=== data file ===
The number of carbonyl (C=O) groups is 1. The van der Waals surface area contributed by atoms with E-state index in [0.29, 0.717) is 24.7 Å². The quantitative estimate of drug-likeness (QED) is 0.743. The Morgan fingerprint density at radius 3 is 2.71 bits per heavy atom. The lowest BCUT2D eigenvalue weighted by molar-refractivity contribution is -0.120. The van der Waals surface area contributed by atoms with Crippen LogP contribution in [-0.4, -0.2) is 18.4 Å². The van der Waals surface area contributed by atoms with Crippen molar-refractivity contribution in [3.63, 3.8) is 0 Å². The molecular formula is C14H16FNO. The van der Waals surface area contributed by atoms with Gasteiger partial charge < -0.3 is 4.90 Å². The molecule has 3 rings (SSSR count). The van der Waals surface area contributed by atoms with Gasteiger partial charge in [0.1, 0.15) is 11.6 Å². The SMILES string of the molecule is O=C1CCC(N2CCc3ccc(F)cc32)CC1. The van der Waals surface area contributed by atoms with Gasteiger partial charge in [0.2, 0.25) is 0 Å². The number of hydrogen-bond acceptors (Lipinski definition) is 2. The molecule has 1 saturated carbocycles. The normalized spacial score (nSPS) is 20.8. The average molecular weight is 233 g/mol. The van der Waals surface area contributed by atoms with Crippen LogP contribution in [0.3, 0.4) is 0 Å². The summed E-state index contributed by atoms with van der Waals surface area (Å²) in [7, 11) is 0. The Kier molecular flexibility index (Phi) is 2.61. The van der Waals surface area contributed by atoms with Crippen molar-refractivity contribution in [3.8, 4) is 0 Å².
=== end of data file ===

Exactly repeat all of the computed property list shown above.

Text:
The number of carbonyl (C=O) groups is 1. The van der Waals surface area contributed by atoms with E-state index in [0.29, 0.717) is 24.7 Å². The quantitative estimate of drug-likeness (QED) is 0.743. The Morgan fingerprint density at radius 3 is 2.71 bits per heavy atom. The lowest BCUT2D eigenvalue weighted by molar-refractivity contribution is -0.120. The van der Waals surface area contributed by atoms with Crippen LogP contribution in [-0.4, -0.2) is 18.4 Å². The van der Waals surface area contributed by atoms with Crippen molar-refractivity contribution in [3.63, 3.8) is 0 Å². The molecular formula is C14H16FNO. The van der Waals surface area contributed by atoms with Gasteiger partial charge < -0.3 is 4.90 Å². The molecule has 3 rings (SSSR count). The van der Waals surface area contributed by atoms with Gasteiger partial charge in [0.1, 0.15) is 11.6 Å². The SMILES string of the molecule is O=C1CCC(N2CCc3ccc(F)cc32)CC1. The van der Waals surface area contributed by atoms with Gasteiger partial charge in [0.2, 0.25) is 0 Å². The number of hydrogen-bond acceptors (Lipinski definition) is 2. The molecule has 1 saturated carbocycles. The normalized spacial score (nSPS) is 20.8. The average molecular weight is 233 g/mol. The van der Waals surface area contributed by atoms with Crippen LogP contribution in [0.3, 0.4) is 0 Å². The summed E-state index contributed by atoms with van der Waals surface area (Å²) in [7, 11) is 0. The Kier molecular flexibility index (Phi) is 2.61. The van der Waals surface area contributed by atoms with Crippen molar-refractivity contribution in [3.8, 4) is 0 Å².